Emer rebuking Cú Chulainn. (1905 illustration by H. R. Millar.)

Emer [ˈẽβ̃əɾ], in Scottish Gaelic Eimhir in modern Irish Eimhear or Éimhear (Eimer and Éimear are also used as modern versions, though historically incorrect)[1][2] daughter of Forgall Monach, is the wife of the hero Cú Chulainn in the Ulster Cycle of Irish mythology.


Tochmarc Emire "The Wooing of Emer"

Main article: Tochmarc Emire

The Ulstermen searched all over Ireland for a suitable wife for Cú Chulainn, but he would have none but Emer. He visited her at Forgall's house at Lusk, County Dublin, and wooed her by trading cryptic riddles with her. Emer would accept Cú Chulainn as a husband, but only when his deeds justified it.

However, Forgall was opposed to the match. He came to Ulster in disguise and suggested that Cú Chulainn should train in arms with the renowned warrior-woman Scáthach in Scotland, hoping the ordeal would be too much for him and he would be killed. Cú Chulainn took up the challenge. He learned all the arts of war from Scáthach, and while he was there slept with her rival Aoife, or Aífe, leaving her pregnant.

In the meantime, Forgall offered Emer to Lugaid mac Noís, a king of Munster. However, when he heard that Emer loved Cú Chulainn, Lugaid refused her hand.

Cú Chulainn returned from Scotland fully trained, but Forgall still refused to let him marry Emer. Cú Chulainn stormed Forgall's fortress, killing twenty-four of Forgall's men, abducted Emer and stole Forgall's treasure. Forgall himself fell from the ramparts to his death. An ally of Forgall's, Scenn Menn, tried to stop the fleeing couple, but Cú Chulainn killed him in single combat at a ford. Having proved his prowess, Emer now agreed to marry him.

Conchobar mac Nessa, the king of Ulster, had the "right of the first night" over all marriages of his subjects. He was afraid of Cú Chulainn's reaction if he exercised it in this case, but would lose his authority if he didn't. A solution was found - Conchobar would sleep with Emer on the night of the wedding, but Cathbad the druid would sleep between them.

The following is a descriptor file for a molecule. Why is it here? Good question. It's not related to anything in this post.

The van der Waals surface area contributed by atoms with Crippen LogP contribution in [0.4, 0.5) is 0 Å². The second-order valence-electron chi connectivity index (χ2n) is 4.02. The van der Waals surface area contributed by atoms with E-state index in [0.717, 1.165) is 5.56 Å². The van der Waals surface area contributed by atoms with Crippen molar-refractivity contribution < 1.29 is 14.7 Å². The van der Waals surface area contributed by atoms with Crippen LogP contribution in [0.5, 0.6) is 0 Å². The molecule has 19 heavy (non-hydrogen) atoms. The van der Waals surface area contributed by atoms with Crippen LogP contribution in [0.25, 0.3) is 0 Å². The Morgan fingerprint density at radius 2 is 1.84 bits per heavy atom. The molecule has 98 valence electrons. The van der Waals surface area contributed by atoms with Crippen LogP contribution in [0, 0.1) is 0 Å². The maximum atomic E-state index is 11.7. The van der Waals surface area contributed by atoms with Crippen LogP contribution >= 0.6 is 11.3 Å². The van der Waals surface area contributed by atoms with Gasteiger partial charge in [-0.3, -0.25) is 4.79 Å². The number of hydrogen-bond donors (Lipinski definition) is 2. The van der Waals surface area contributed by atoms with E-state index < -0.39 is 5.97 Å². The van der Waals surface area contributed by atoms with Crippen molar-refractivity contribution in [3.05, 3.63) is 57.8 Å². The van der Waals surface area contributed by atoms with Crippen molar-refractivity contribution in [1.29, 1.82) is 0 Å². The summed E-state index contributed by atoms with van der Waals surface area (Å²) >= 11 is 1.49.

Emer's only jealousy

Main article: Serglige Con Culainn

Though Cú Chulainn had many lovers, Emer's only jealousy came when he was entranced into love with Fand, wife of Manannán mac Lir, the king of the great sea, as recounted in the narrative Serglige Con Culainn ("The Wasting Sickness of Cú Chulainn"). She decided to kill her rival, but when she saw the strength of Fand's love for Cú Chulainn she decided to give him up to her. Fand, touched by Emer's magnanimity, decided to return to her own husband. Manannán shook his cloak between Cú Chulainn and Fand, ensuring the two would never meet again, and Cú Chulainn and Emer drank a potion to wipe the whole affair from their memories.

When Aífe's son Connla came to Ireland in search of his father, Emer realised who he was and tried to persuade Cú Chulainn not to kill him, but to no avail.

Emer was said to possess the six gifts of womanhood: beauty, a gentle voice, sweet words, wisdom, skill at needlework and chastity.

Cultural references


Emer is the subject of William Butler Yeats' play, The Only Jealousy of Emer. This play is one of his five famous Cú Chulainn pieces and is written with heavy stylistic influences from the Japanese Noh theatre. The story is taken with some liberty from Lady Augusta Gregory's saga-story of the same name in her collection, Cuchulain of Muirthemne (1902). Jealousy premiered in 1922 in Amsterdam under the direction of Albert van Dalsum with masks created by the sculptor Hildo Krop. It did not play on the Irish stage until May 1926, when it was staged by the Dublin Drama League at the Abbey Theatre.

Emer is mentioned in Angela's Ashes by Frank McCourt as "The Greatest Pisser" in how she came to win Cuchulain's hand for marriage. Emer is also referenced as part of Táin based imagery in Máirtín Ó Cadhain'sThe Withering Branch.

In November 1943, Somhairle MacGill-Eain published his first individual collection of poems: Dàin do Eimhir agus Dàin Eile (Poems to Eimhir and Other Poems). It became one of the most important books published in Gaelic in the 20th century.

Other references

The LÉ Emer (P21), a former ship in the Irish Naval Service, was named after her.


  1. Medially and finally m is a bilabial fricative in Old Irish (represented in Modern Irish by mh): E.G. Quinn, Old-Irish Workbook, Royal Irish Academy, 1975, p. 5.
  2. Ainmneacha Gaelacha


Primary sources

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